Win or a washout: Why Punjab polls were a heavy loss-making enterprise for BJP
No matter what the final results are on 11 March for the Punjab Assembly polls, one thing is for sure that these polls have proved to be a heavy loss-making enterprise for the BJP.
It may be argued that the BJP never had much of a stake in the polls given the fact that it was fighting as the junior ally of the Shiromani Akali Dal (SAD) having fielded just 23 candidates out of a total 117 in an alliance. But, the outcome is surely going to get the party leadership, at both the state and the central level, to re-think its priorities and strategy in the days to come.
The exit polls have predicted a massive rout for the alliance with most of the polling agencies prophesying that the SAD-BJP combine might not even touch the double digit mark – which is a massive decline.
Although it was the rage and anti-incumbency at work against the Akalis, the BJP also took a major hit and will continue to do so. In terms of its performance, the number of MLAs that the BJP has been sending to the state Assembly has been on the decline over the last one decade which is contrary to the party's performance across the country where the graph has been on the ascent.
In Punjab, the BJP had recorded it best ever performance in 2007 when its candidates won 19 of the 23 seats that they had contested. The figure had come down to a 12 in the last Assembly polls and is expected to go lower this time.
At the ideological level, these elections had presented a dilemma for the RSS cadres as well as the BJP supporters as they were faced with two piquant situations –
– Whether to have a 'Congress Mukt Punjab' that goes with the RSS endeavour of having a Congress-free India
– To have an 'Aam Aadmi Party (AAP) yukt Punjab' something that they abhor given the party's historical rout in Delhi, AAP's national Convenor Arvind Kejriwal locking horns with the RSS' poster boy Narendra Modi and AAP threatening to emerge as a national-level force by 2019.
One thing was clear during the height of the poll campaign in Punjab: The middle-level and lower-level Hindu trader who had been the backbone of BJP's support base had made up his mind not to vote for the SAD-BJP alliance.
This trader was annoyed with the 'high-handed approach' of the Akalis and to make matters worse, had been the worst hit by the demonetisation brought about by Prime Minister Narendra Modi.
This class of voters had ensured BJP's success in the semi-urban and urban Punjab from where the party had been reaping electoral dividends over the last several years.
It remains to be seen to whom this support-base has shifted. But sources say that they have largely voted for the Congress because they were sceptical of a new force in the fray – the AAP.
What after a (possible) rout?
In the post result scenario, the BJP will also have to ponder over the question of expanding its base in the state.
Its cadres have for long been demanding that the party come out of the alliance with the Akalis and go solo. They feel it is high time that the party expands its base in rural Punjab and start contesting on those seats.
The sentiment among this group of BJP workers and supporters is that the Akalis have confined them just to some of the Hindu-dominated urban constituencies and does not want the party to get a hold in the rural landscape which dominates Punjab.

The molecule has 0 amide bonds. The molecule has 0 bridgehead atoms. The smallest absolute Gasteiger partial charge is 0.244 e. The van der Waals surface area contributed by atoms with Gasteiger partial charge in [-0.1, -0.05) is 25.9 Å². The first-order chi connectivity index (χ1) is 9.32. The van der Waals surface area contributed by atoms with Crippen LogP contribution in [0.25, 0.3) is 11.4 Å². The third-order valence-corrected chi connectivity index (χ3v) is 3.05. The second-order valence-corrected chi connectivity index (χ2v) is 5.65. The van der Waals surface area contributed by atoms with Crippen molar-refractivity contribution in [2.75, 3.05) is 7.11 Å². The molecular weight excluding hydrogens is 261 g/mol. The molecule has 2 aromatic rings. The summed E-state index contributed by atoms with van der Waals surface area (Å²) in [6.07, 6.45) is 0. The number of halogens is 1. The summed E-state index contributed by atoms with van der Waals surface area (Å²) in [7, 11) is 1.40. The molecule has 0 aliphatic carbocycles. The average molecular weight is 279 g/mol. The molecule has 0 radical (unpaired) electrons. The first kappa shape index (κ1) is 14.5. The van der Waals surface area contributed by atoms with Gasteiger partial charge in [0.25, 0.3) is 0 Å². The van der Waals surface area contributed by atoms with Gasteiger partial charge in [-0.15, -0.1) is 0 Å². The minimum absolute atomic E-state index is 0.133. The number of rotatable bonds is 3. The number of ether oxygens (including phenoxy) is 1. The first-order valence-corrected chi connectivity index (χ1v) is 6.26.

There are also certain voices that contradict the RSS' reasoning for having an alliance with the Akalis to promote nationalist sentiment among the people of this border state that is dominated by a religious minority.
There is also a point of view that the party's national leadership has not been much bothered about Punjab and had already given up on the poll prospects of the alliance.
“This was evident from the lesser number of rallies that Modi and party president Amit Shah addressed in Punjab. Even during his visits prior to the announcement of the polls, Modi did not announce any financial package or other sops for Punjab. Instead, they played up the fall out of the surgical strikes by ordering vacations in villages along the international border while aiming for electoral gains in Uttar Pradesh,” said a senior media person.
The BJP supporters point out that it was the lopsided approach to the issues being aired by the party workers and leaders that eventually resulted in the loss of Navjot Singh Sidhu who was, until a few months back, a prominent face for the BJP, and that too a Sikh one.
“It was his wife and MLA Navjot Kaur who had been calling for a break-up in the alliance with the Akalis. He was the most vocal in pointing out how the Akalis were humiliating the BJP leadership in the state while not allowing them to work for the people of their respective constituencies. But the leaders chose to ignore them,” said a BJP worker.
Even when it came to allocation of tickets, the BJP had failed to come out as a united force with its state president Vijay Sampla reportedly expressing his displeasure at the candidates being fielded. But he fell in line after a reprimand from the central leadership.
Political observers have also pointed out how Sampla's predecessor Kamal Sharma refrained from contesting because he apprehended that he would not be considered as a candidate for the seat he wanted to contest and this could be embarrassing in the long run.
Edited by Jhinuk Sen
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